Texas lawmakers wrestling to come up with a new state aid system for schools have added another task to their ambitious to-do list: overhaul the state’s assessment program.
The budget bill that passed the state House last week during a special session of the legislature included a provision to scrap the Texas Assessment of Knowledge and Skills, or TAKS, which was implemented just last year.
Instead, students would take 13 end-of-course exams, four of which would be in science, and three each in mathematics, English, and social studies.
To graduate from high school, students would need to pass at least two exams in each of the four subjects.
Those exams would be similar to the assessments that were given under the previous state testing program, called the Texas Assessment of Academic Skills, or TAAS, which the state had used for 12 years.
The TAKS tests are more closely aligned with the state curriculum than was the TAAS, according to Debbie Graves-Ratcliffe, a spokeswoman for the Texas Education Agency.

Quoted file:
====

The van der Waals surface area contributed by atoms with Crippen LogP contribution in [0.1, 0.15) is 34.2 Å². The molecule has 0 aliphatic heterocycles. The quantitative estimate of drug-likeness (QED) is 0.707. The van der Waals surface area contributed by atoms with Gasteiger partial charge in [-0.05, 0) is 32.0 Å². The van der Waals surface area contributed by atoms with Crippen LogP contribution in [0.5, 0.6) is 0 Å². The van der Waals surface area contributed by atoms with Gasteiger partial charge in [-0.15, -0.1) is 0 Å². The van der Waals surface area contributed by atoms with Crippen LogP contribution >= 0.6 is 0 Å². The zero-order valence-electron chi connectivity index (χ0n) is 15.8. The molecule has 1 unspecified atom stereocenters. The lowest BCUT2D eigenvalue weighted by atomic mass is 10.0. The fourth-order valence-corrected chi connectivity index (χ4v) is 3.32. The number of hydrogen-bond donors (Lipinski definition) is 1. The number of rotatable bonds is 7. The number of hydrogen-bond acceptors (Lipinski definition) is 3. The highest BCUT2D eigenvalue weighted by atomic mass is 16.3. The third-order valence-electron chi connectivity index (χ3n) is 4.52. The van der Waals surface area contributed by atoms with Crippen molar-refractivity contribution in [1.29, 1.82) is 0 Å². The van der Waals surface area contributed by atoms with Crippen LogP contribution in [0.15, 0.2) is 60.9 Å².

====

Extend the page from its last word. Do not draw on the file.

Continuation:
Still, the newer tests garnered protests last spring because some educators and others said the questions were too hard. Nearly half of all juniors in the state failed at least one portion of the test last year. This year’s results have not yet been released.
The budget bill, which passed the House by a vote of 75-68 on May 5, also includes a mandate that all students in 8th, 10th and 12th grades take the SAT or ACT college- entrance exam. The bill was before the Senate late last week. Lawmakers “are trying to do everything in this one bill,” Ms. Grave-Ratcliffe said.
She added: “We’ve never managed to do a school finance plan in one special session. It has usually taken the regular session, and then a couple of special sessions.”
A version of this article appeared in the May 12, 2004 edition of Education Week as Move to End Texas Tests Comes as a Surprise